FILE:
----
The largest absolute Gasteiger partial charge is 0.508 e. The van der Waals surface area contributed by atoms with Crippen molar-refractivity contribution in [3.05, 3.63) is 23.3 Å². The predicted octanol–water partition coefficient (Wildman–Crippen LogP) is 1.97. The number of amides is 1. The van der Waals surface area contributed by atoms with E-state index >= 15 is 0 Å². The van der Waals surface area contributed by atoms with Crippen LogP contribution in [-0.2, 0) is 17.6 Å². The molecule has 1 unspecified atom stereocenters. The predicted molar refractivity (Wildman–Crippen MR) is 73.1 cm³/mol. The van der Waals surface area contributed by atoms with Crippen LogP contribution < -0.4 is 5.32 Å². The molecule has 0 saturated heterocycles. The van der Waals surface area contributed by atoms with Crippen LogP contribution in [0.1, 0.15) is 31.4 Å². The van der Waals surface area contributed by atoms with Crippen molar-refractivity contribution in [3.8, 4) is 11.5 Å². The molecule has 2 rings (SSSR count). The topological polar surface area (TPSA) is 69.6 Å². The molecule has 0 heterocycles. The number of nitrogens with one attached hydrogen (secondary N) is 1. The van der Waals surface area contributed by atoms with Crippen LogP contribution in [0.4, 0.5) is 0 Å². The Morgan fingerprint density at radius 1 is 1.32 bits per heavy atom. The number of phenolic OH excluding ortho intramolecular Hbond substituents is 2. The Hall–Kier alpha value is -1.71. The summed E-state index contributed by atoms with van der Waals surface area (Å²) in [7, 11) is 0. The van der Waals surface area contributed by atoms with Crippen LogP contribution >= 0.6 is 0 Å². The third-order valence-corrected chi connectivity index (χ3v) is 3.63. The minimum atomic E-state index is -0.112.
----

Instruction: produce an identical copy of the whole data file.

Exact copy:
The largest absolute Gasteiger partial charge is 0.508 e. The van der Waals surface area contributed by atoms with Crippen molar-refractivity contribution in [3.05, 3.63) is 23.3 Å². The predicted octanol–water partition coefficient (Wildman–Crippen LogP) is 1.97. The number of amides is 1. The van der Waals surface area contributed by atoms with E-state index >= 15 is 0 Å². The van der Waals surface area contributed by atoms with Crippen LogP contribution in [-0.2, 0) is 17.6 Å². The molecule has 1 unspecified atom stereocenters. The predicted molar refractivity (Wildman–Crippen MR) is 73.1 cm³/mol. The van der Waals surface area contributed by atoms with Crippen LogP contribution < -0.4 is 5.32 Å². The molecule has 0 saturated heterocycles. The van der Waals surface area contributed by atoms with Crippen LogP contribution in [0.1, 0.15) is 31.4 Å². The van der Waals surface area contributed by atoms with Crippen molar-refractivity contribution in [3.8, 4) is 11.5 Å². The molecule has 2 rings (SSSR count). The topological polar surface area (TPSA) is 69.6 Å². The molecule has 0 heterocycles. The number of nitrogens with one attached hydrogen (secondary N) is 1. The van der Waals surface area contributed by atoms with Crippen LogP contribution in [0.4, 0.5) is 0 Å². The Morgan fingerprint density at radius 1 is 1.32 bits per heavy atom. The number of phenolic OH excluding ortho intramolecular Hbond substituents is 2. The Hall–Kier alpha value is -1.71. The summed E-state index contributed by atoms with van der Waals surface area (Å²) in [7, 11) is 0. The van der Waals surface area contributed by atoms with Crippen LogP contribution >= 0.6 is 0 Å². The third-order valence-corrected chi connectivity index (χ3v) is 3.63. The minimum atomic E-state index is -0.112.